Anyway, all this thinking and writing and blogging has got me gasping for a cuppa. But I’m out of milk. Now where am I going to get a pint of milk from, at this unsociable hour? I know just the place…

"Don't see the front door from the moment we open to the moment we close"

Rochi Rampal

Not a feat for the faint-hearted

November 9, 2009

As I popped out for a coffee on a break last week, I  noticed a sandwich board with a Corner Shop poster on it.  I stared at it for ages, watching all the early Christmas shoppers zoom past.  I was thinking to myself, “Amazing.  Theatre in a shopping centre”  I was crouching down to take this photo, and trying to ignore the stares and gawps I was receiving from people walking passed.  Julia Rosenbaum, our steward co-ordinator, passed me by and giggled.  She was probably the only person who didn’t think it strange that I was photographing a sandwich board.  Julia has been working with Bobby and the stewarding team to ensure that audience transitions from scene to scene runs smoothly and efficiently…

Rochi Rampal

DSCN1920 a shopping centre?!



So, how did I, a Birmingham-based school teacher, come to be one of the most public faces of The Corner Shop?  How did I come lead a team of volunteer stewards?  How did I come to be encouraging to stewards to assertively guide – or, as I like to put it, ‘boss around’ – a 60 person-strong audience in the unlikely setting of Wolverhampton’s Mander Shopping Centre?

Well, a little over 6 weeks ago, Bobby Tiwana of Black Country Touring made good on his promise to find a role for me within the organisation. As I walked into their Oldbury office, I had no idea of the trust that was about to be placed in me.

An hour or so later, I left with the task of recruiting a team of 30 or so volunteers to act as stewards for the upcoming performances of The Corner Shop.  I was also to brief my team; produce a schedule to ensure that we had enough stewards for each performance; and, along with Bobby, generally make sure that all things steward-related ran like clockwork.  Not a feat for the faint-hearted!

Next day, the search began… It wasn’t difficult to be enthusiastic about the project. The Corner Shop embodies everything that good theatre should be: Brilliantly acted and scripted?  Yes.  Engaging?  Certainly.  But also, comic, tragic (to the point of my having to hold back the tears), and deeply, deeply relevant.  For, though many of the tales of the production stem from decades ago, what could be more relevant in today’s recession-plagued society than a piece of theatre which touches on themes such as making a success of a small business in hard times; people’s bigotry and fear of immigrants; and the desperate need we all have for a sense of community.

It was, as I say, not hard to enthuse people about a production as inspiring as The Corner Shop but I was also aided by the fact that the stewarding roles on offer were so different from those of a more usual theatre production. Stewarding for The Corner Shop, always promised to be a little different… Members of the audience go on a journey through both the drama, and the performance space itself, so the stewards’ role involves guiding the audience through the different scenes, making sure that everyone is in the right place at the right time and, overall, ensuring that every audience member has a great experience.


Julia and just some of the stewards from the team of 35


Was it easy to get people involved?  Well, there were hiccups: turning initial interest into commitment; getting the right number of people for each show; and jogging potential stewards’ memories without making them feel harassed!  I did, however, get a brilliant response from many people eager to get involved. Additionally, others put themselves out: spreading the word by making announcements; forwarding on my numerous emails; and even scripting advertisements to drum up support! I’d like to take this opportunity to publicly thank all those people who helped to spread the word.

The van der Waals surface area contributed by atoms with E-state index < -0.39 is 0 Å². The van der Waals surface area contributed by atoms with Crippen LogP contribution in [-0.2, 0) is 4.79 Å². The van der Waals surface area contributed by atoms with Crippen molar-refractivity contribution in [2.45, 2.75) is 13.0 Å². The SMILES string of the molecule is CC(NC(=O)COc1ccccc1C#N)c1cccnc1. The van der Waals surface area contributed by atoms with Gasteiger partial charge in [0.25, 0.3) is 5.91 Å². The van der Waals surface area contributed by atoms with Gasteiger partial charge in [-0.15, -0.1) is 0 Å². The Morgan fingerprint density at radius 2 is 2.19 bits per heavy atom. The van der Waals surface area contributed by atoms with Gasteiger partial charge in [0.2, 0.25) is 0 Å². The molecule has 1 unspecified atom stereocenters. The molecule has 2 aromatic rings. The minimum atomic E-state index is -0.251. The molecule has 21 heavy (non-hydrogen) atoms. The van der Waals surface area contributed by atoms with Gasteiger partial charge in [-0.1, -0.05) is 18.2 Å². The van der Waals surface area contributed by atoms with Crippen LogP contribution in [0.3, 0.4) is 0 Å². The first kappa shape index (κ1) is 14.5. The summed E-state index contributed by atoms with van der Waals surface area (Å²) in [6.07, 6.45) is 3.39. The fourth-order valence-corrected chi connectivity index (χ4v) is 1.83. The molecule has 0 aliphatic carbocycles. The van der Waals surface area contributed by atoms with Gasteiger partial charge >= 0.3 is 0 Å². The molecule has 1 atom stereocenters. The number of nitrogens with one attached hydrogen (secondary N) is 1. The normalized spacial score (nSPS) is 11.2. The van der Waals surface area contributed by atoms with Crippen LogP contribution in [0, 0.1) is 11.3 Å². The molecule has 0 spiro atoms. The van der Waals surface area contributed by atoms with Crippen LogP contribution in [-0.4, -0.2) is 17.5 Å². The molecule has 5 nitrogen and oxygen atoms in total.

By the time the run began, I’d assembled a fantastic team but I still needed additions to it and there were stewards who were forced, through situations outside of their control, to drop out of performances at the last minute. These moments seemed to fall into sync with those when Bobby would tell me I was doing a ‘sterling job’. Coincidence? I don’t think so. With this support from Bobby; that of Frances and Steve, Deb and Mick; and, of course, the wonderful commitment of the stewarding team, we have yet to be left in difficulty.

Briefing new stewards, a role which continued at almost every performance, continued to be a joy, as did watching the faces of each steward during their first show and talking to them immediately afterwards: Every single person involved has been full of enthusiasm for the project. As one of the members of my shiny, new stewarding team said after watching the dress rehearsal, ‘I’ve paid no attention to the route; I was so involved in the characters.’ This is a testament to power of the unique theatre experience that is The Corner Shop.

Julia Rosenbaum

Tick tock, tick tock

November 7, 2009

The clocks are ticking.  We’re into our third and final week of the run and we’re racing towards the last performance at what feels like top speed.  Time is running out. It feels as though we’re all very conscious of this – we’ve been lucky enough to get a second shot at doing a show we really love.  As with the end of any run, these last few days feel very precious.  I think our audiences are conscious of this too.  After the show yesterday, one audience member told me that she worried  “many people who’d hoped to catch the show last year would be left feeling frustrated at not managing to catch it again”.  Maybe she’s right.  Most shows so far this week have been sold out.  Last chance folks!  Get those tickets booked! DSCN1989